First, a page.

Russian Duma Passes New Law to Prevent ‘Foreign Meddling’ in Internet

Russia’s lower house of Parliament approved Tuesday the third reading of a draft law aiming to increase the country’s sovereignty over its internet and defend against foreign cyber attacks, the State Duma confirmed in a tweet.

 

HackerOne of the new bill's aims is to defend against foreign cyber attacks. (Photo: Wikipedia, CC0 1.0)
An explanatory note included in the text of the bill says that the law is “prepared [to] tak[e] into account the aggressive nature of the US National Cyber ​​Security Strategy adopted in September 2018.” 

The law, an amendment to two existing federal laws concerning information technology and protection, creates an independent infrastructure for Runet (Russian-language Internet), allowing the use of domestic encryption methods for federal and local government agencies, state-owned municipal enterprises and state-owned municipal institutions. 

Telecom operators are also exempt from having to restrict access to sites with prohibited information, such as in cases when operators have installed “technical means of countering threats” in its network, Leonid Levin, chairman of the State Duma’s relevant information policy, information technology and communications committee, told the news agency Interfax. Currently, telecom operators must block all prohibited content themselves.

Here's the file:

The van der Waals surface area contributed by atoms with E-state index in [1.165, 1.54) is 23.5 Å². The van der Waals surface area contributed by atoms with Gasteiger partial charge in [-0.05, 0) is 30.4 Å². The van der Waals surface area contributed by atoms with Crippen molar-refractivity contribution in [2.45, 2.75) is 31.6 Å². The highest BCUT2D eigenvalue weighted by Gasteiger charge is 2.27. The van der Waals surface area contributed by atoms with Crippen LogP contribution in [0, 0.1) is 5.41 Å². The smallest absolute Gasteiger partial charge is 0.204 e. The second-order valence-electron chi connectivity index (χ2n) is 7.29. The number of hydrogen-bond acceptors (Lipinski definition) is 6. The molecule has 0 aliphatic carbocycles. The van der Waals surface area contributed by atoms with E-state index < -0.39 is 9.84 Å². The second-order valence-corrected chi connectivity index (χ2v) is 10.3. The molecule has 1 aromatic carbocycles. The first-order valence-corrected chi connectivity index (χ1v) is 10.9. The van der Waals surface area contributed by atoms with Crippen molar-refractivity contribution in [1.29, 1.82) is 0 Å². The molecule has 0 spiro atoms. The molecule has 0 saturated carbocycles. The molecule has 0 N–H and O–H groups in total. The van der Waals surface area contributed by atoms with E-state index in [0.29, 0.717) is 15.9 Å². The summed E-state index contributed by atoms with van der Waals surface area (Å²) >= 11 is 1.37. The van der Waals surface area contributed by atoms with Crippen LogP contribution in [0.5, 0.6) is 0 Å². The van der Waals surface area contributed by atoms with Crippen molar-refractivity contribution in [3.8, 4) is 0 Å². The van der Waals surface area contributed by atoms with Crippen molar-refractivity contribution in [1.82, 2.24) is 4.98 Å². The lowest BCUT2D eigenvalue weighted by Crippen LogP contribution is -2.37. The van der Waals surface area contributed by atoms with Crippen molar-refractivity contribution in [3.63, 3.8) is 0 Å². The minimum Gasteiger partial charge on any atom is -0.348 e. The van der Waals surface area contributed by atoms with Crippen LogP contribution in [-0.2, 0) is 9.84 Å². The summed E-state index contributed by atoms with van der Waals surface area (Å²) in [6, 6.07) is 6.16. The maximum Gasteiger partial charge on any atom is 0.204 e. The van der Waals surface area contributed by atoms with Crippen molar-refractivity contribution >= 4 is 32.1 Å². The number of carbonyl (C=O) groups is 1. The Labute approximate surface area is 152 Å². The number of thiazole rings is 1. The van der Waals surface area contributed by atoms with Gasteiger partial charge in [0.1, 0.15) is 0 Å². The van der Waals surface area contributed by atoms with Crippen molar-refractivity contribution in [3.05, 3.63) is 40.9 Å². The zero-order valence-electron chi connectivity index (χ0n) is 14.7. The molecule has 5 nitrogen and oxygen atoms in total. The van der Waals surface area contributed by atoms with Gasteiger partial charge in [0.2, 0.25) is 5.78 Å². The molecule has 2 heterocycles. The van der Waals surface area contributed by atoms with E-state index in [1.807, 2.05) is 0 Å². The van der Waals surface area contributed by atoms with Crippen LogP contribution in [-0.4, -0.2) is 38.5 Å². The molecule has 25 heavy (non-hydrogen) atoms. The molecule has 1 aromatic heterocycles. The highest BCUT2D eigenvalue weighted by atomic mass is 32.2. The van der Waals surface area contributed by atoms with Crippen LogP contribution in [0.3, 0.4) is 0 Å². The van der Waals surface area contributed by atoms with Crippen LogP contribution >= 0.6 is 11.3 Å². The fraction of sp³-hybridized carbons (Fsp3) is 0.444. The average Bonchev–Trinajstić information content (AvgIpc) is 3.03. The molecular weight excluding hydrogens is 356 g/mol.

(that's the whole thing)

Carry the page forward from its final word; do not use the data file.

The law seems to address allegations that the Russian government colluded with hackers to influence the results of the 2016 US presidential election, accusations the bill says are “unsubstantiated.” 

“Under these conditions, protective measures are necessary to ensure long-term and sustainable operation of the Internet in Russia, enhancing reliability of the Russian Internet resources,” the bill continues. 

The authors of the legislation are senators Andrei Klishas and Lyudmila Bokova, as well as State Duma deputy Andrei Lugovoi. Lugovoi is wanted by the United Kingdom on suspicion of the murder of Alexander Litvinenko, a former KGB officer who received political asylum in Britain and died mysterious from polonium poisoning in 2006. 

The bill must now be approved by parliament’s upper house and the president before it becomes law. 

The amendment will not affect daily usage of the Internet for the average citizen, nor is it anti-Western, Levin assured Interfax, saying that “all the arguments that after the adoption of the law, the Internet in Russia will work, as in China, are incorrect and do not correspond to reality.” Russia, he said, “welcome[s]” Western services and works to “integrate” them. 

“The law is not adopted to block something that is not blocked today. It is about improving the work of the Russian Federation zone on the Internet more effectively,” Levin told Interfax. 

Russia, however, seems to be restricting its Internet more these days. 

Early last weekend the state media watchdog Roskomnadzor blocked a regional news website in the city of Yaroslavl over a report about graffiti that was deemed insulting of President Vladimir Putin, Reuters reported.

A new law signed by Putin last month places a ban on all online content deemed to display “blatant disrespect” to society, the state, official state symbols and the Russian constitution.